I've got a review of Greg Egan's latest novel of science, Incandescence, up at SFSignal today.
What I don't do in that review is wrestle with a dilemma: in Incandescence some elements are front and center which distinguish SF from "literature." The book has a plot, and it has a philosophical core/argument. It does NOT have convincing characters or poetic prose. It is, in fact, didactic, hearkening back to the days when Hal Clement taught us about gravity. In my mind, Incandescence is the best physics lecture I've ever read, and I understand gravity and General Relativity better for having read it. And I liked it!
It's an old problem: I want to defend sf as literature, but ghod love me, I love it even when it isn't. How is one supposed to define consistent standards/aesthetic under these sorts of conditions? I love Stapledon but I think Baxter's characters are woefully underdeveloped? I love Gene Wolfe for his sweep-you-off-your-feet prose, but also enjoy reading Asimov and Heinlein? How can I possibly justify these stances? Old question: why was A. E. van Vogt so loved when by most objective standards he was lousy? Going back further, James Blish (as William Atheling, Jr.) had to ask why Abraham Merritt was so loved when he was so obviously awful.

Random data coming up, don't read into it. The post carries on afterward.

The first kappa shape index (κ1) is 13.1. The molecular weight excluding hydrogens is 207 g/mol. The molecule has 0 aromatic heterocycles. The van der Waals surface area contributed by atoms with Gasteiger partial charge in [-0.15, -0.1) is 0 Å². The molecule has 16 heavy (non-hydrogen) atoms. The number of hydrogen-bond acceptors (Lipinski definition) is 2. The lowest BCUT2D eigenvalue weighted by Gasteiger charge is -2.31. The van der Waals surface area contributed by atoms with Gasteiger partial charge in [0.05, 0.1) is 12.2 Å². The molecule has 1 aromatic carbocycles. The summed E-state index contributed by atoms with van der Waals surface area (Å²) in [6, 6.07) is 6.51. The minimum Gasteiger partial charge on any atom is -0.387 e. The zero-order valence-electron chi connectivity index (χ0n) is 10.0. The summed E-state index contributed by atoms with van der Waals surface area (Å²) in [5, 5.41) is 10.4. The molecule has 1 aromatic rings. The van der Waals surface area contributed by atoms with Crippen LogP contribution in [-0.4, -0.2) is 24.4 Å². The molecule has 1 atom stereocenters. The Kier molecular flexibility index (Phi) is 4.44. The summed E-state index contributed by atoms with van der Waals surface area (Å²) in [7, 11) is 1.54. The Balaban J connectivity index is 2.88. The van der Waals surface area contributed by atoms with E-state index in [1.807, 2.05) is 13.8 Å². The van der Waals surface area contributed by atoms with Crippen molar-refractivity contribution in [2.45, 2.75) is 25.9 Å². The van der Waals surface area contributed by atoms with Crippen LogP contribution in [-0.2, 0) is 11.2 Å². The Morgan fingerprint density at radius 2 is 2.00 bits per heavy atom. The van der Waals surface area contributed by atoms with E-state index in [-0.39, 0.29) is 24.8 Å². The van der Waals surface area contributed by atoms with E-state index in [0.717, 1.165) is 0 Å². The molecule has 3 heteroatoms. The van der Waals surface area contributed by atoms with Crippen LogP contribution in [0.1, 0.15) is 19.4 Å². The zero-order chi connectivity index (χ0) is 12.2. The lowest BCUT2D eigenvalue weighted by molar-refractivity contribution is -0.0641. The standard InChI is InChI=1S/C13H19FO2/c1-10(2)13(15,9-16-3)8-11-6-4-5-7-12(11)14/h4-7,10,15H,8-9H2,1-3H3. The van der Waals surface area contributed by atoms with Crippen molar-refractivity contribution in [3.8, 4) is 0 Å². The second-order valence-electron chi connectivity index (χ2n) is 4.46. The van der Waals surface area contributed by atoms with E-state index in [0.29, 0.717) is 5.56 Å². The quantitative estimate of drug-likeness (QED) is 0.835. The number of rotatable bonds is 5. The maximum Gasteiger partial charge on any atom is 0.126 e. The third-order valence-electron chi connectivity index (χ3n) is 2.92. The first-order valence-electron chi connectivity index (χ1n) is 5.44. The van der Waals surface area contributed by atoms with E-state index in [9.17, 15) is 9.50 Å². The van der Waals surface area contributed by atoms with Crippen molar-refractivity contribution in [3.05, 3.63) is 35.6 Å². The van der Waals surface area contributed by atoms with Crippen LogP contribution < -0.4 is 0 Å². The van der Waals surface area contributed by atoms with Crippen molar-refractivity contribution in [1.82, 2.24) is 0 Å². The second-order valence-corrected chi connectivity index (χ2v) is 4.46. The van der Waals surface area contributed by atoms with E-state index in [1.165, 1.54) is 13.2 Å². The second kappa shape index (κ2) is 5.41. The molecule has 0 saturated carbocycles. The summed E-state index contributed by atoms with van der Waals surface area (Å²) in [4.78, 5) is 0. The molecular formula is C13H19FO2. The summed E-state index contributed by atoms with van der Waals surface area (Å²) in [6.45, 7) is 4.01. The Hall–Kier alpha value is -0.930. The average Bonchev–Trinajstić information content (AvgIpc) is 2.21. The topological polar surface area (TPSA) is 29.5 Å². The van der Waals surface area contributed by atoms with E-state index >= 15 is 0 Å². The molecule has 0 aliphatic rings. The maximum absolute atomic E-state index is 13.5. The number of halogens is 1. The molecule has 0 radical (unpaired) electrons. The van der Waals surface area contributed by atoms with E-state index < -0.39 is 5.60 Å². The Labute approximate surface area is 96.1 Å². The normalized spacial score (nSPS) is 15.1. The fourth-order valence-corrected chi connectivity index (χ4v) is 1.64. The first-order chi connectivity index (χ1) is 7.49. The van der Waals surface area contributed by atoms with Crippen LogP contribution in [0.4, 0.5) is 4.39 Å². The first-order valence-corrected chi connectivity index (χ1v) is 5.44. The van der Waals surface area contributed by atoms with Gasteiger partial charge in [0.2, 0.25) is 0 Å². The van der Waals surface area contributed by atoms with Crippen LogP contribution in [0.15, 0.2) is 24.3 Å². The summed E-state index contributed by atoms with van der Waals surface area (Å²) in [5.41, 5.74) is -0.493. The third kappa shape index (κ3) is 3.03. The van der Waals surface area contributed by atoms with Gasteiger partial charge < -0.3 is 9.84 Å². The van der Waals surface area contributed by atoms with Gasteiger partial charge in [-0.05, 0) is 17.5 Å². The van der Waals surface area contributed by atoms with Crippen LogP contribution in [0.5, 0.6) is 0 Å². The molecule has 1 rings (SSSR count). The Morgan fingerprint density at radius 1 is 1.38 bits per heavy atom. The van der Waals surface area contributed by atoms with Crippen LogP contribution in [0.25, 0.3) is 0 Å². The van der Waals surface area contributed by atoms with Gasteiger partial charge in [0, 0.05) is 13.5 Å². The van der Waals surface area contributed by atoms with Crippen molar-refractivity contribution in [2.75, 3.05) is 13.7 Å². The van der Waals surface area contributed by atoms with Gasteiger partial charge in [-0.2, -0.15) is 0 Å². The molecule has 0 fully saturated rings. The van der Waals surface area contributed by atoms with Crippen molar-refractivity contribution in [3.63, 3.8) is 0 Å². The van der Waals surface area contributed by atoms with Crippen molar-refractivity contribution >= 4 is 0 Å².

Most of the time I want sf to stand up with the best mainstream literature has to offer, and ideally you could get someone with the ideas of an Egan and the prose of a Wolfe or Chabon. It's times like this though, where I start to understand the drive towards (and difficulty of) developing a separate aesthetic for sf.